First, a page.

Funerals and death San Antonio, TX

We provide an extensive directory of crime scene cleanup and other services to help you face life’s most difficult situation. We fully understand how difficult these times are and we hope our services can assist you in anyway possible during this time. Today, funeral consumers are planning funeral services that are as unique as the person that has passed on. The funeral industry has always been known as a “family” profession, with firms being passed down from one generation to the next. Today, people who didn’t  choose funeral service as a career are joining the profession and finding it very interesting. In fact, many of today’s mortuary schools do not have family members working in the funeral industry and have decided to join the profession as a second career or part time. There are many opportunities for people thinking about joining funeral service industry. Today, more than 60% of mortuary students in the United States are women. Many of these women have discovered and are attracted to the skills and traits needed to become a funeral director, including communication skills, sympathy, a desire to help individuals to cope with a death, as well as organizational and event planning skills.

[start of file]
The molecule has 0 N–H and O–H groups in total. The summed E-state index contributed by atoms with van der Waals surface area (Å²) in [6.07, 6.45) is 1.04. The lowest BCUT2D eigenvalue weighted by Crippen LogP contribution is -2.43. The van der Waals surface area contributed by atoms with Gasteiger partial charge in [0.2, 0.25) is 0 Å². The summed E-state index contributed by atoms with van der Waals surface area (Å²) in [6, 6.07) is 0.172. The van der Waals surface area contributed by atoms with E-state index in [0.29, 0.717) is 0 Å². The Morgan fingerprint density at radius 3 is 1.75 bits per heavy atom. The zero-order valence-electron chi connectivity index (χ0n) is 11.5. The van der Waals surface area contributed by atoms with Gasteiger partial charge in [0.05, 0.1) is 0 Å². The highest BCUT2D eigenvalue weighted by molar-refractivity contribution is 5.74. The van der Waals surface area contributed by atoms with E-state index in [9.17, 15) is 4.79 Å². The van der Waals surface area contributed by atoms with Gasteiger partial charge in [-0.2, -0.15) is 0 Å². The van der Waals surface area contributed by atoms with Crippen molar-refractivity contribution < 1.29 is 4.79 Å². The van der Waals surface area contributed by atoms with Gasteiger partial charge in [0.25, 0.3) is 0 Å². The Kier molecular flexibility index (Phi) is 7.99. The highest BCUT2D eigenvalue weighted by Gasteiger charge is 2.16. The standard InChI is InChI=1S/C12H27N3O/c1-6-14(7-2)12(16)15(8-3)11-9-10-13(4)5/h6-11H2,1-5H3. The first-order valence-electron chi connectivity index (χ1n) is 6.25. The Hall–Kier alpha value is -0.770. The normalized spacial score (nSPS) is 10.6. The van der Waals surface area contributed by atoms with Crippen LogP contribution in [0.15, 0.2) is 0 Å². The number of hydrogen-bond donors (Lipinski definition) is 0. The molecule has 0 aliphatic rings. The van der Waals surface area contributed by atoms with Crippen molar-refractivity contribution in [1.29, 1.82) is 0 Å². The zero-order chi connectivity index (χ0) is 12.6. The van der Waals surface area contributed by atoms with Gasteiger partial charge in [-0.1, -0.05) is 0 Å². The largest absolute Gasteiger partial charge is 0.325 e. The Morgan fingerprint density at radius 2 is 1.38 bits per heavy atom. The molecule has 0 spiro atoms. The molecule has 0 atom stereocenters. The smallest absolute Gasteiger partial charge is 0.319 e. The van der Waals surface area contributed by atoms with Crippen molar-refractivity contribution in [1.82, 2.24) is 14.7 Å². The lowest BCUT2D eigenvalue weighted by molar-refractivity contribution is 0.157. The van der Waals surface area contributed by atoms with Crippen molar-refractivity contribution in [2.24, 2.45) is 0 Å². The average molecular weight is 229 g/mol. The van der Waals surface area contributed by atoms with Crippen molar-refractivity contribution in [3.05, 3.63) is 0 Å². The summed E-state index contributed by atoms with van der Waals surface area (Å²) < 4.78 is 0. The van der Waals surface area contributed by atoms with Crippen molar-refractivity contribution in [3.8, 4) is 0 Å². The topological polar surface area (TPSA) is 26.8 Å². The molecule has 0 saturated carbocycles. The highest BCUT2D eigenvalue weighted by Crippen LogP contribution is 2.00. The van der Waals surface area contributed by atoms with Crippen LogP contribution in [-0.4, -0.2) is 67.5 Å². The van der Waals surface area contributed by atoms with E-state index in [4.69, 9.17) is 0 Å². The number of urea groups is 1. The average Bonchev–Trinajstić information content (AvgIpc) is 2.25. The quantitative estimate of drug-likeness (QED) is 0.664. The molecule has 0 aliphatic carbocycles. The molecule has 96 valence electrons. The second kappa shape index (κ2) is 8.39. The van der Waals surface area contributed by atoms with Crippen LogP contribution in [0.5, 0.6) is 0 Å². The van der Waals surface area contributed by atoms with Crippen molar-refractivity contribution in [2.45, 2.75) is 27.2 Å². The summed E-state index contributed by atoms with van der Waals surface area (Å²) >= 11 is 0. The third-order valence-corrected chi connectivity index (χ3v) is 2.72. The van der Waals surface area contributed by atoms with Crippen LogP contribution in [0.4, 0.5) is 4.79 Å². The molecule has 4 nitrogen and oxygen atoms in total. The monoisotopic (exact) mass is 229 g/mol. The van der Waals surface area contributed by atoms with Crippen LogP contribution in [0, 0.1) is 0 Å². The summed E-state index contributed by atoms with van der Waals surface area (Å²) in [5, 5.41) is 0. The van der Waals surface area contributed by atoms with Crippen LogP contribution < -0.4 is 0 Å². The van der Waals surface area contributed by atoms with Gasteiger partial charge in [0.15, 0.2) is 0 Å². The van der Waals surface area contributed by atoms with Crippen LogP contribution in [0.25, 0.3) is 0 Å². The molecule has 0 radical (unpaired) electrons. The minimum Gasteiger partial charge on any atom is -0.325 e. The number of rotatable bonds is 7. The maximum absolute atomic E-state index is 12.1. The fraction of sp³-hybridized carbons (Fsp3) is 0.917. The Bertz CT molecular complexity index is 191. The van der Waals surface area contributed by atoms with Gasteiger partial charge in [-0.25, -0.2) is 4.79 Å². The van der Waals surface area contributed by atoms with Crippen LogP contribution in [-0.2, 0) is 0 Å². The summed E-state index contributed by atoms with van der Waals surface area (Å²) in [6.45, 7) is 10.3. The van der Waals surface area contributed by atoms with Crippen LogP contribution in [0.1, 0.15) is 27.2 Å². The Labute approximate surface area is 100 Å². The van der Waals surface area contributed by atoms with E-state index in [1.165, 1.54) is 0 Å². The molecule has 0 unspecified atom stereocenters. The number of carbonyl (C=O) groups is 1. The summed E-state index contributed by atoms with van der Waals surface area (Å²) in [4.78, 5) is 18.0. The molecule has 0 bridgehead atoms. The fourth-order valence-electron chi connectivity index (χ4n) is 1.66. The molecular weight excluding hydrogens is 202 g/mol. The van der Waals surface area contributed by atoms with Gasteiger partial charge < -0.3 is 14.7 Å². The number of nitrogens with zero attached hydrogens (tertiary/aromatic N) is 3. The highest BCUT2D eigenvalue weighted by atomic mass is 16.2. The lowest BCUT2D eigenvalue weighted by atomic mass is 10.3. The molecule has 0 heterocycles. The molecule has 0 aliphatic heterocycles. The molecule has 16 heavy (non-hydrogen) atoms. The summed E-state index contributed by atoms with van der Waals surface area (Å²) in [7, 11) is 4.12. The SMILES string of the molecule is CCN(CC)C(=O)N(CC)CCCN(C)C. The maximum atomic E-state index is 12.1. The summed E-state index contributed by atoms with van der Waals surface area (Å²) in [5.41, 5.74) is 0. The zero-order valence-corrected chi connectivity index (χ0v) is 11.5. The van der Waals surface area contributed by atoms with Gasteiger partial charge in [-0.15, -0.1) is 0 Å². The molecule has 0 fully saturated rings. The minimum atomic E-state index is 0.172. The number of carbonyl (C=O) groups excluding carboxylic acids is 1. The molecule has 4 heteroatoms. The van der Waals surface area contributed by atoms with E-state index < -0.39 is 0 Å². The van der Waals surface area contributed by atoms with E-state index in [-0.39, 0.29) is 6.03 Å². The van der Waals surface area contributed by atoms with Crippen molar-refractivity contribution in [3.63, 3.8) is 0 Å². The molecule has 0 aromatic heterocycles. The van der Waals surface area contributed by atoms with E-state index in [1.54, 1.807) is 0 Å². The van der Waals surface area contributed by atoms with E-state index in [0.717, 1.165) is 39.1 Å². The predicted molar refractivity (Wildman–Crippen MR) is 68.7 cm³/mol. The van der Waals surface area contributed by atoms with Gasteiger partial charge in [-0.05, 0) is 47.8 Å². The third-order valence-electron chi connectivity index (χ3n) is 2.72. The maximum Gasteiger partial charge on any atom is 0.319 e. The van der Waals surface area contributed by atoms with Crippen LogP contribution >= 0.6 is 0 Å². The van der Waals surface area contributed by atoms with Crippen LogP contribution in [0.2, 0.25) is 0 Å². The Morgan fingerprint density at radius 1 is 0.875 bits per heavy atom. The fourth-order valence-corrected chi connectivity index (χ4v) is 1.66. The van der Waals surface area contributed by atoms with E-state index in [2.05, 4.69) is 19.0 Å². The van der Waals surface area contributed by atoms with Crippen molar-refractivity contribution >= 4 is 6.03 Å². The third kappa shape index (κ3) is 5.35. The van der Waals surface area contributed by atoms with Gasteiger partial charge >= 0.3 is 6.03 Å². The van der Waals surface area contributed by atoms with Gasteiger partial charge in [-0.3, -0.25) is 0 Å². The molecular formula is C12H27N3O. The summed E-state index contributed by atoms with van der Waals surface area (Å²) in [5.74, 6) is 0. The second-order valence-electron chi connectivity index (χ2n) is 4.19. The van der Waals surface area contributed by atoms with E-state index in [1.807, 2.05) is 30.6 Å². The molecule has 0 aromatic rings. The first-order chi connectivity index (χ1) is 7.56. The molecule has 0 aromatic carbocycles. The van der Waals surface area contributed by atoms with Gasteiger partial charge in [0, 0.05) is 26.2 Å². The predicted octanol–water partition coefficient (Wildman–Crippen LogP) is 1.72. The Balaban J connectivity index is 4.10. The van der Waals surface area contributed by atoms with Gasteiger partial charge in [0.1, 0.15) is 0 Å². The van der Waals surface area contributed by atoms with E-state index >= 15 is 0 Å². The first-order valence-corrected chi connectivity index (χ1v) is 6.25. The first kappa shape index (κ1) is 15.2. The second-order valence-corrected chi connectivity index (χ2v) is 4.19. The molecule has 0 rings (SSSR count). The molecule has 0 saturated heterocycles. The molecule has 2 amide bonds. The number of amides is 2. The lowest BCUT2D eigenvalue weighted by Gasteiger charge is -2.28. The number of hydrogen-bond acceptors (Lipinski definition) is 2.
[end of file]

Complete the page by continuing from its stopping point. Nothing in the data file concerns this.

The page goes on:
Death:

As medical technologies advance in todays market, ideas about when death occurs may have to be re-evaluated in the ability to restore a person to vitality after longer periods of apparent death. The lack of electrical brain activity will not be enough to consider someone clinically dead. Therefore, the concept of information-theoretic death has been a suggestion or a better means of defining when true death occurs, though this has few practical applications outside of the field of cryonics.

Today, where a definition of the moment of death is first, doctors and coroners usually turn to “brain death” or “biological death” to define an individual as being clinically dead; Individuals are considered dead when the electrical activity in their brain stops. It is presumed that an end of electrical activity indicates the end of consciousness. Suspension of consciousness must be permanent, and not transient, as occurs during sleep stages, and especially a coma. In the case of sleep, EEGs can easily tell the difference.

 

 

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